DANICA PATRICK: I think it's been a year of, you know, great things, lots of fun, learning, exciting things. I think there's a lot of great things that happened on and off track that have impacted myself, the series. And hopefully other people in the series, too, will result in the good things that happened.

Q. With the PR, there have been unprecedented things you've done which has brought along some unprecedented coverage. I'm sure this is not the first teleconference you're doing. Has it been overwhelming in any sense, surprising at all? In any way is the end of the season kind of a relief attention-wise or obligation-wise that things may slow down?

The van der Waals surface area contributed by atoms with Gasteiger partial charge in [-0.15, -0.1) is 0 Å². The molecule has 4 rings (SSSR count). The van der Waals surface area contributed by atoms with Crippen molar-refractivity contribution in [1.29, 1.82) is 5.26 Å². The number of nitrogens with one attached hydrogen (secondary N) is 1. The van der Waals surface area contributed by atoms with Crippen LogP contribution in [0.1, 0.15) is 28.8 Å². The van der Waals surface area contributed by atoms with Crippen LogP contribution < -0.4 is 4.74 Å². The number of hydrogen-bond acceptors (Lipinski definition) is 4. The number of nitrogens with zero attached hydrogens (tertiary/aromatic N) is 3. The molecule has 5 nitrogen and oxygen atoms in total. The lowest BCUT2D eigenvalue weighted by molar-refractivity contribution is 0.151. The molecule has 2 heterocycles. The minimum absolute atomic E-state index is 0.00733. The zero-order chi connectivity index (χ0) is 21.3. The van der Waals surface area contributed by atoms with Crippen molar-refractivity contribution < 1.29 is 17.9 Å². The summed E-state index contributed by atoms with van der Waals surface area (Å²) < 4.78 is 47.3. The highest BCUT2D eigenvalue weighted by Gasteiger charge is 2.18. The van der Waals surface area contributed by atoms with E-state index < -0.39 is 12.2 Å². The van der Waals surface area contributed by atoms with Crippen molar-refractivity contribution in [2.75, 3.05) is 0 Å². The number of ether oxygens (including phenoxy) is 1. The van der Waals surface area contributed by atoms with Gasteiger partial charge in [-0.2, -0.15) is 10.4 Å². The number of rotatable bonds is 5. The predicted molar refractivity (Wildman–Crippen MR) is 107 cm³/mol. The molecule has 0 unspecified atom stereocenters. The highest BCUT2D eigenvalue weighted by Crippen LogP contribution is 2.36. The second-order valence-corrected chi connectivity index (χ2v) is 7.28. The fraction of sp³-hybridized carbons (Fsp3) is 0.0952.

DANICA PATRICK: I've enjoyed myself. You know, there have been times when things have been extremely busy, but it's been tolerable, it's been exciting, it's been a lot of fun. I'm never going to have this year back in my life. I'm trying to do my best to just enjoy it while it's here and hope for better things to come still. But I'm excited for a break. I'm excited to get married.

Q. Danica, is there any extra incentive for you this weekend, being that it's close to home? Does this race maybe mean more to you in a sense than some of the other races throughout the year?